SALT LAKE CITY — Men’s lacrosse is getting an upgrade at the University of Utah. The program will transition from a club sport to NCAA status in 2018-19. It’s the first time in school history that a sport is making such a move.
“Our vision as an athletic department and a university is to be innovative leaders. I think this gives us a chance to do that,” Utah athletics director Dr. Chris Hill said at a press conference Friday morning.
Hill noted that the addition of men’s lacrosse will give the university 20 NCAA teams, which puts Utah in the middle of the Pac-12 in terms of the number of sports.
“A lot of research and effort went into our decision to add men’s lacrosse,” he said in the official announcement. “With several great club sports expressing an interest in achieving NCAA status, a working committee was formed to determine the parameters for adding a new sport. Among the factors considered were the potential impact on our other teams, financial self-sustainability, compliance with Title IX and popularity in our community.”
Men’s lacrosse fits the bill.
“It is the first endowed program for University of Utah athletics,” Hill continued. “Nowadays, adding sports at the college level almost always requires an endowment, which resonated with the university-appointed committee.”
Utah officials announced that the men’s lacrosse program received a $15.6 million endowment from an anonymous donor and other benefactors. The sport, which was officially approved for addition by Utah’s Board of Trustees in a short teleconference early Friday morning, will gradually reach the NCAA-maximum amount of 12.6 scholarships.
Hill announced that Brian Holman, the team’s current head coach, is being retained. He came to Utah last year after eight seasons as an assistant coach at North Carolina.
Holman and the team joined Hill and several supporters of the team at the press conference. He acknowledged that the move upward is going to be a challenge.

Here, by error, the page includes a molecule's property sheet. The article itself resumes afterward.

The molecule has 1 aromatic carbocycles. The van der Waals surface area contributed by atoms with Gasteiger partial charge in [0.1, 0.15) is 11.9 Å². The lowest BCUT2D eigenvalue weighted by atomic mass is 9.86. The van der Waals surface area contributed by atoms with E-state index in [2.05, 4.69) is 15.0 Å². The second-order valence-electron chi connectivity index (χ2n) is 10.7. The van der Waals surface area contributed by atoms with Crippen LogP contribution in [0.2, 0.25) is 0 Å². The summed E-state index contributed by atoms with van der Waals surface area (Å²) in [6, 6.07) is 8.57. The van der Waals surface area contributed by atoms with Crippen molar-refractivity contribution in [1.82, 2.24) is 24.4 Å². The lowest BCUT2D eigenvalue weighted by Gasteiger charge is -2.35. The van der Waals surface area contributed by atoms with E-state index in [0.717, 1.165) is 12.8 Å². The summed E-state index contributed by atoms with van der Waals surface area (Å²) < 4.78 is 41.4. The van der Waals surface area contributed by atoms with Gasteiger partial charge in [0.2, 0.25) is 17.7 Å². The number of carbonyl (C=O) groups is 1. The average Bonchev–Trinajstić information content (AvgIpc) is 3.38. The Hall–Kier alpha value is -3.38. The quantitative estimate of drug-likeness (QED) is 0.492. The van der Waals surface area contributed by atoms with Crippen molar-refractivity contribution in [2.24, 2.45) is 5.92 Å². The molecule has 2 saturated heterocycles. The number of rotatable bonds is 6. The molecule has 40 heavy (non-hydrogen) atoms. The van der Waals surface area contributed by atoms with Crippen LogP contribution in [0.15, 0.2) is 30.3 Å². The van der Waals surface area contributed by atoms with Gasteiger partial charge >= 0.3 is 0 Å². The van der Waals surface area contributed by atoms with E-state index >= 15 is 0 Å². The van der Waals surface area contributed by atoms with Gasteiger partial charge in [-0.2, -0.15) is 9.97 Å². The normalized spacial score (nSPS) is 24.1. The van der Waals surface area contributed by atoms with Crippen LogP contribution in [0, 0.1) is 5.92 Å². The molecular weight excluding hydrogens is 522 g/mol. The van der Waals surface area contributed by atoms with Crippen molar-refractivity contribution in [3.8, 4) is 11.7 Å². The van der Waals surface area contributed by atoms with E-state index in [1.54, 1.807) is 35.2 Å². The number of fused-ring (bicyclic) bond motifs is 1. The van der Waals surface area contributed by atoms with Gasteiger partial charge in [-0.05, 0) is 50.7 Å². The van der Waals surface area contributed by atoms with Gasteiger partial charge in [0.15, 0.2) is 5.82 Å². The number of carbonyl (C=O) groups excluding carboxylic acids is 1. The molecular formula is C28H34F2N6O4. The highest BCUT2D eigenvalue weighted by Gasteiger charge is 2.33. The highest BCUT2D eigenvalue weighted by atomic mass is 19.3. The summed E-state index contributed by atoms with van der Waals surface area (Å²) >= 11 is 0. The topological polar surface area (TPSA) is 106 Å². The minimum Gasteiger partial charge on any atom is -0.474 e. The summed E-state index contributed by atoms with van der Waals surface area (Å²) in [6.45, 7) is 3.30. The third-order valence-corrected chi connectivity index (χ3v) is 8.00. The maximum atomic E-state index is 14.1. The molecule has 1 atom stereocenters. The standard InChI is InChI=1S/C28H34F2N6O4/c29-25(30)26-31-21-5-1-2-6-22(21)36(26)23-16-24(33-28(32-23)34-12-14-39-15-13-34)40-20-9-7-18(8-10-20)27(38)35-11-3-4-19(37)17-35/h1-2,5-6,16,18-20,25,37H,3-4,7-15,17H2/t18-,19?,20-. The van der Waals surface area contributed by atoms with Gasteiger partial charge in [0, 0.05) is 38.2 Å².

“It’s a big jump. I mean the reality is you’re going through about three to four layers of competition to reach the highest level,” Holman said. “So I recognize that, our staff recognizes that. I think the advantage we have is that we’re all very familiar with that level and we know what it takes to compete there.”
As such, Holman recognizes that it’ll take some time to get the program up. He said that’s reality.
“We’ll see. But we’re going to do everything it takes to get there as fast as we possibly can,” Holman continued.
Utah has supplanted Air Force and Denver as the western-most school in the nation to have an NCAA Division I men’s lacrosse program. Hill pointed out that the Utes will have the entire western part of the country to recruit.
Hill said that Pac-12 commissioner Larry Scott is very supportive of Utah adding the sport. Scott actually met with the committee overseeing the move.
Because of the lack of teams out West, the Utes could end up competing in the ACC. The conference has five men’s lacrosse teams — Duke, North Carolina, Notre Dame, Syracuse and Virginia — leaving the league one squad shy of receiving an automatic bid to the NCAA Tournament.
Air Force and Denver, the only other teams west of the Mississippi River, compete in the SoCon and Big East conferences, respectively.
Utah’s home games will be played on campus at the women’s soccer stadium. Practices will be held on the infield of the adjacent track and field facility.
The team wore T-shirts that read “Utah lacrosse” on the front and “Salt Lax City” on the back for the official announcement of the first completely new sport the Utes have added since soccer in 1995. An extension of the volleyball program — beach competition — was added this year.
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